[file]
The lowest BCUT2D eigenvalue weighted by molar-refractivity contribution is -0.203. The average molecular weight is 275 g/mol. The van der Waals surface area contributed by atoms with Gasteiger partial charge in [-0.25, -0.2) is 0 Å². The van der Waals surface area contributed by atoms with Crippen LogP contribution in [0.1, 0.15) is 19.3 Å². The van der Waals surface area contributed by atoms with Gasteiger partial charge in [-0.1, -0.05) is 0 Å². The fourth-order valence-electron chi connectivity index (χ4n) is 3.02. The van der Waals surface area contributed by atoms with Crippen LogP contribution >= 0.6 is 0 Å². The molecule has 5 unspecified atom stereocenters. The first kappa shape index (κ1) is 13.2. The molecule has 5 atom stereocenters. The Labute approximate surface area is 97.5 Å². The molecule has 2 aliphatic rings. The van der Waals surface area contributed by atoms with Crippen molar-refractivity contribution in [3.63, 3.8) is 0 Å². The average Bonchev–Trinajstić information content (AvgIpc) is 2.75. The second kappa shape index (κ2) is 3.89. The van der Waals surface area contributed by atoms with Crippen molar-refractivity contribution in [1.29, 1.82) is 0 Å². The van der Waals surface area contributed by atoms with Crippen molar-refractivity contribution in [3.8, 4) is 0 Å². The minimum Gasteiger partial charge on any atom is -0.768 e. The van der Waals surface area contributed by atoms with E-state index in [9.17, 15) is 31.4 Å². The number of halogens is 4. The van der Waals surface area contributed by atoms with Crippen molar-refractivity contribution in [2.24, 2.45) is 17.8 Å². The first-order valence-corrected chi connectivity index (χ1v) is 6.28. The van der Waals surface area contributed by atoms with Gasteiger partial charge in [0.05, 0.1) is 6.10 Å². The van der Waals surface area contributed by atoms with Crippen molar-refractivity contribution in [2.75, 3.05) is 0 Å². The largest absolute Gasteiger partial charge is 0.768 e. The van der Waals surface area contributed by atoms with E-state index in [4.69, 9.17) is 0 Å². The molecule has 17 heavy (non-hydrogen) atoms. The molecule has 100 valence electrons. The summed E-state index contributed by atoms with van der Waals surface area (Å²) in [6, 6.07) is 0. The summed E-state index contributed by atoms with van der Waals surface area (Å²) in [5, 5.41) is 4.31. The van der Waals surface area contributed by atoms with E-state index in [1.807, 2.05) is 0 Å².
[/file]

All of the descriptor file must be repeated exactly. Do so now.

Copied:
The lowest BCUT2D eigenvalue weighted by molar-refractivity contribution is -0.203. The average molecular weight is 275 g/mol. The van der Waals surface area contributed by atoms with Gasteiger partial charge in [-0.25, -0.2) is 0 Å². The van der Waals surface area contributed by atoms with Crippen LogP contribution in [0.1, 0.15) is 19.3 Å². The van der Waals surface area contributed by atoms with Gasteiger partial charge in [-0.1, -0.05) is 0 Å². The fourth-order valence-electron chi connectivity index (χ4n) is 3.02. The van der Waals surface area contributed by atoms with Crippen LogP contribution >= 0.6 is 0 Å². The molecule has 5 unspecified atom stereocenters. The first kappa shape index (κ1) is 13.2. The molecule has 5 atom stereocenters. The Labute approximate surface area is 97.5 Å². The molecule has 2 aliphatic rings. The van der Waals surface area contributed by atoms with Crippen molar-refractivity contribution in [3.63, 3.8) is 0 Å². The average Bonchev–Trinajstić information content (AvgIpc) is 2.75. The second kappa shape index (κ2) is 3.89. The van der Waals surface area contributed by atoms with Crippen molar-refractivity contribution in [1.29, 1.82) is 0 Å². The van der Waals surface area contributed by atoms with Crippen molar-refractivity contribution in [3.8, 4) is 0 Å². The minimum Gasteiger partial charge on any atom is -0.768 e. The van der Waals surface area contributed by atoms with E-state index in [9.17, 15) is 31.4 Å². The number of halogens is 4. The van der Waals surface area contributed by atoms with Crippen molar-refractivity contribution in [2.24, 2.45) is 17.8 Å². The first-order valence-corrected chi connectivity index (χ1v) is 6.28. The van der Waals surface area contributed by atoms with Gasteiger partial charge in [0.05, 0.1) is 6.10 Å². The van der Waals surface area contributed by atoms with Crippen molar-refractivity contribution in [2.75, 3.05) is 0 Å². The largest absolute Gasteiger partial charge is 0.768 e. The van der Waals surface area contributed by atoms with E-state index in [4.69, 9.17) is 0 Å². The molecule has 17 heavy (non-hydrogen) atoms. The molecule has 100 valence electrons. The summed E-state index contributed by atoms with van der Waals surface area (Å²) in [6, 6.07) is 0. The summed E-state index contributed by atoms with van der Waals surface area (Å²) in [5, 5.41) is 4.31. The van der Waals surface area contributed by atoms with E-state index in [1.807, 2.05) is 0 Å².